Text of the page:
1. Forum
  2. >
  3. Topic: Danish
  4. >
  5. "We turned the corner."

"We turned the corner."

Translation:Vi drejede rundt om hjørnet.

January 17, 2015



This phrase is very idiomatic in English. It has nothing to do with turning or corners. It means something was going badly, but that things are now looking better. Is this the same in Danish? If you literally want to talk about turning, you would say that We turned at the corner. Guidance please.


I'm confused what you mean, I've never heard this in an idiomatic way, though maybe you would normally hear "Turn the corner" as an instruction rather than in a sentence, but this seems perfectly fine for literally changing direction at a corner, and as far as I know the Danish is literal as well. Just out of interest, what dialect do you speak?


Fair enough. I think here it is literal though, I can't find any similar usage of this phrase in Danish after searching around a bit (at least nothing official)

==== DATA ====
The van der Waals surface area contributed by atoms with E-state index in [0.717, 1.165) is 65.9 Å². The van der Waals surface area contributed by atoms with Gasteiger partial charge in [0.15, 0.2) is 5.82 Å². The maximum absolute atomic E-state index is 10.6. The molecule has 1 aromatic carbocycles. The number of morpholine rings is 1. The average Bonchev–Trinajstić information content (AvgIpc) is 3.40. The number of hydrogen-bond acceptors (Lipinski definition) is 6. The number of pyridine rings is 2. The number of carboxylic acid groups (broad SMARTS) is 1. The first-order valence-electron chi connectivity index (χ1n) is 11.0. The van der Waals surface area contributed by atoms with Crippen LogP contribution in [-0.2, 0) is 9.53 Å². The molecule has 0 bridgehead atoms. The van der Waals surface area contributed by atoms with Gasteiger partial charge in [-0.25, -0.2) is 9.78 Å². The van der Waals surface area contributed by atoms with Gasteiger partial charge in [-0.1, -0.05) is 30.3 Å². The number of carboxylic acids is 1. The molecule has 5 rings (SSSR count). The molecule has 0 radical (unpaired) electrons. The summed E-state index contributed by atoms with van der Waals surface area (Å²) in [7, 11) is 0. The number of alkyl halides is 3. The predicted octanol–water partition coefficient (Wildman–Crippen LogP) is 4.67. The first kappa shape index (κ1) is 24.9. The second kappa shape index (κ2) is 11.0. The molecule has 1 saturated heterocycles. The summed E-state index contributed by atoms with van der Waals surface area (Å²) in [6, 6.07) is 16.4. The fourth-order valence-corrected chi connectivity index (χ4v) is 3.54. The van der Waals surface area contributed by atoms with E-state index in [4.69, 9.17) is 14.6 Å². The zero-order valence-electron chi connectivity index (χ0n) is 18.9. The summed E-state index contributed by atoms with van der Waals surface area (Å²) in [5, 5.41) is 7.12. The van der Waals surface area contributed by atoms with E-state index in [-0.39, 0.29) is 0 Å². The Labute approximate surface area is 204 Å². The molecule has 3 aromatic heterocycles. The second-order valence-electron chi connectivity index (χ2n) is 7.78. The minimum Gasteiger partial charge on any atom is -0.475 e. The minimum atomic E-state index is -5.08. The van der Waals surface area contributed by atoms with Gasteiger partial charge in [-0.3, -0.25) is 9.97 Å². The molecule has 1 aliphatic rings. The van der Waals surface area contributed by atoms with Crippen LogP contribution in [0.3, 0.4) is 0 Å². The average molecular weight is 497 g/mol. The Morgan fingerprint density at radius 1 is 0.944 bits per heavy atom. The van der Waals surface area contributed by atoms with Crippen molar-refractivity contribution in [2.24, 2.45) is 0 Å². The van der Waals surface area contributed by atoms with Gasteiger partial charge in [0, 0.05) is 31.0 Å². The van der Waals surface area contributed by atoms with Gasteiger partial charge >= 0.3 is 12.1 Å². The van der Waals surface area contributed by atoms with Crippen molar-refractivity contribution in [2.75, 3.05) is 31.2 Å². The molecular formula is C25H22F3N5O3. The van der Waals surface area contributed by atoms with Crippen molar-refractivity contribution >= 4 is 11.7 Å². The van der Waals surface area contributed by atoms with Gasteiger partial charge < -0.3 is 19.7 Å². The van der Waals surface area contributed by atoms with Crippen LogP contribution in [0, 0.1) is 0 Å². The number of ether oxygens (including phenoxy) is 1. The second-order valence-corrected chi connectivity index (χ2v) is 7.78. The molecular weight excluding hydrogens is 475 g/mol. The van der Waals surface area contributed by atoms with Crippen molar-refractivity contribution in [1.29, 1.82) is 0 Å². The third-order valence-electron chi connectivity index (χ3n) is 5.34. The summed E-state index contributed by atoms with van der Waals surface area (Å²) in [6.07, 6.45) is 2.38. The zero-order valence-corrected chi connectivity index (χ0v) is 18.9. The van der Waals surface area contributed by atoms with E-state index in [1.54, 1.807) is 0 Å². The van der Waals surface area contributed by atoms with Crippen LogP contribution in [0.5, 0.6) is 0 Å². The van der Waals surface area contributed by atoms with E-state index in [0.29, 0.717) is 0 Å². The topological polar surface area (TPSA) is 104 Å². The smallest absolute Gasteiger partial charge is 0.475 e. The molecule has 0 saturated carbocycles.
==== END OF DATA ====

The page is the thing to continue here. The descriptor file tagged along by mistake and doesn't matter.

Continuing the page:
Literal is also completely fair. e.g. "James Bond chased Anders And for about a mile when suddenly he turned the corner and disappeared."


It absolutely works as a literal sentence in ASE, just as one could literally cut the cheese. But if on the reverse question you start getting translations like "Vi begyndte at forbedre", then you now know that it is an American reading it as an idiom.


It is an American idiom.


An equivalent idiom in danish would be something like "vi vendte skuden", "skuden" being an old name for a barge.


Skuden as in the Dutch 'schuit' ...


I wonder if 'we turned/went around the corner' would be a better English translation to prompt, (although the former would be somewhat tautological) as the prompts dont currently suggest 'rundt om'


A person turns without rundt but it seems a car needs rundt?

Learn Danish in just 5 minutes a day. For free.